Toronto’s Jennifer Castle has been likened, at least for the quirks in her voice, to Joni Mitchell. Castle's second album under her own name was slow to grab yours truly's attention but since hooking on in late summer rarely a couple of days has slid by without Pink City demanding a play. I’m reminded on the piano-led tracks more of Natalie Merchant than Mitchell, but Castle’s voice is versatile, one moment sober on the piano-led Nature and the next channelling Joni on the country carousing of 'Down River', a stand-out track that comes tagged with a masterful closing harmonica solo from Kath Bloom.

Plank – Hivemind (Akoustik Anarky)

Good news is hard to come by, so let's all rejoice in the fact that sales of vinyl are increasing. And Plank's second album strikes me as an album that the vinyl format is made of. It's structured very distinctly into two halves - side A picks up from their debut: taut, crisp, krautrock influenced grooves with added heaviness and funk for good measure. But Side B is where it's at for me; an ambitious suite of songs that segue beautifully into each other, much like Pink Floyd's Echoes. It's a surprising but wholly welcome turn, and I look forward to seeing where their next chapter takes them.

Ian Parker
Elbow - The Take Off And Landing of Everything (Fiction)

I can't remember the last time I got excited about an Elbow album - but then that's never been the point of them. This is a band whose worth lies in their surety of touch; their understated qualities. They get better and better with age, so it makes perfect sense that on an album where Guy Garvey tells us all that it's okay to be feeling a little older, they've hit the sweet spot once again.

Whirr - Sway (Graveface)

I'm still not sure whether this is any good or if it's just landed in the midst of the woozy, fuzzy shoegaze revival, which I've fallen for in a big way. Sucker.

Steve Pill
Thom Yorke – Tomorrow’s Modern Boxes (self-released)

Is this the point where the Radiohead frontman finally settles into a corner? There are certainly no alarms and no surprises on Tomorrow's Modern Boxes, from the typically unusual release method to the glitchy electronica backing that has become Yorke’s default setting for many years now. Not only that, but it lacks the Beatles-y melodies that made the curiously unloved King of Limbs my favourite post-Kid A album.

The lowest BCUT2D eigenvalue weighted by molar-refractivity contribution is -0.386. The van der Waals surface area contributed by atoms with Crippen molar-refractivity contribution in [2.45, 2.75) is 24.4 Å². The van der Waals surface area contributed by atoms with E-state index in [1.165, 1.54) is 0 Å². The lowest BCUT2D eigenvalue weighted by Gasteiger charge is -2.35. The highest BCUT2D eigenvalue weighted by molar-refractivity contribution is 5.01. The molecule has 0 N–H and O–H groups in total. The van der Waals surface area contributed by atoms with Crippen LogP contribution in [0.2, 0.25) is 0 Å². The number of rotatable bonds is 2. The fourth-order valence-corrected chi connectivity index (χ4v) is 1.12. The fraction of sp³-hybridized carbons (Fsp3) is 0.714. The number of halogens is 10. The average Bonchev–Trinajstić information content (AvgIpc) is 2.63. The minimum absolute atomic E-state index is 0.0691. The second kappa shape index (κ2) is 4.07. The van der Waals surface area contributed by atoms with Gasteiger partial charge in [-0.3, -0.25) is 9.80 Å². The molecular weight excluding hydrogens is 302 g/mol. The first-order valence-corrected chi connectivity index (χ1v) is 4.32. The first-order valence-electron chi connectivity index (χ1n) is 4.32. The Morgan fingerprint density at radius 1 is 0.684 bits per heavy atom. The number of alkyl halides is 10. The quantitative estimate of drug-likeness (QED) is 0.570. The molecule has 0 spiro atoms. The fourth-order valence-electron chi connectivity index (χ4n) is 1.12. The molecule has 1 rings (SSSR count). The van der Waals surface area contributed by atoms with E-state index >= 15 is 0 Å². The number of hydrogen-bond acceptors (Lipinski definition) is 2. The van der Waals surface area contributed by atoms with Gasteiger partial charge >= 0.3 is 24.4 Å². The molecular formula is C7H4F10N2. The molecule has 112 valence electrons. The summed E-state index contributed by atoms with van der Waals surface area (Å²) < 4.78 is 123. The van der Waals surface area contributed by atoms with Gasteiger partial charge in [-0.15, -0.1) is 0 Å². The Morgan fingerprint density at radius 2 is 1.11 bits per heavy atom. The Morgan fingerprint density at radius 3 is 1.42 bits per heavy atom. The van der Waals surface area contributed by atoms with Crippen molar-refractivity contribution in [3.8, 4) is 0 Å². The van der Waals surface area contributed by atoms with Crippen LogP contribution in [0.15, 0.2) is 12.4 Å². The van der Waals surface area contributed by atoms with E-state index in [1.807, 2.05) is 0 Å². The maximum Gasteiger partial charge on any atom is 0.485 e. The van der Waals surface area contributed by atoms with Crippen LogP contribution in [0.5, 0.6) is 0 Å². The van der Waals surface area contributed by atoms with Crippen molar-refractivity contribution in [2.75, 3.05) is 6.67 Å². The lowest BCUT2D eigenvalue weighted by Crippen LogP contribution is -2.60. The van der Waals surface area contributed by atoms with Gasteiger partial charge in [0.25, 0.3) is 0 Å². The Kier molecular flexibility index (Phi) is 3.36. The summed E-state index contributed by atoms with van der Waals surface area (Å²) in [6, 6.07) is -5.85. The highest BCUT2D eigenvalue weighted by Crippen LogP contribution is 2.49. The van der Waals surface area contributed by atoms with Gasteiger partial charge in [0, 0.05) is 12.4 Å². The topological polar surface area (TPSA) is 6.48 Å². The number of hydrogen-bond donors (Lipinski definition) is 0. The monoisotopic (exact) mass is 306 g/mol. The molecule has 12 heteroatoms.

And yet, and yet... It is still a willfully brilliant and comfortingly morose dispatch from one of the finest musical artists of his generation and, perversely, the disappointments only serve as a measure of his genius. This may not be the great leap forward we’ve come to expect, but it is still an atmospheric, engaging and multi-layered album that rewards repeat listens.


  1. Double Elbow and me picking Neil Young at his most flaccid and grandma. This is starting to feel like some sort of post-Ali conspiracy to piss Guy off.

  2. Guy, you said you always tried to make it through about 10 seconds of one of Ali's picks. Please let us know how far into the Neil track you make it...

  3. Jennifer Castle is a big winner for me, may cost me my first purchase of the ragged glories window.
    Liked Guy's pick plenty as a heavy grind but could have done without the vocals entirely

  4. Blimey. Dom's right - this has pissed me off. My thoughts on the insipid Elbow have been well documented, but that Lost Brothers song really is quite something. It makes Ali's picks sound like Cannibal Corpse. Sorry Andy.

    I made it 57 seconds into the Neil Young song before the urge to cut off my own ears with a rusty knife overwhelmed me.

    For what it's worth, Guy's Track of the Day goes to Dollard.

    I can't wait for the abuse my picks are going to get from hereon in.

  5. very glad to have hoovered up a GAOTD (guy's album of the day....come on) particularly given I suspect tomorrow's selection has NOOOOOOOOOOO chance

  6. I take it the selected Neil Young song is the acceptable face of that album, rather than one of the turkeys. In any case it gets my vote today, and in fact it reminds me of Mercury Rev circa Deserter's Songs. So bravo NY, and well done Rory for the GAOTD. I'm way out of contention for another Guy gong for quite a few days.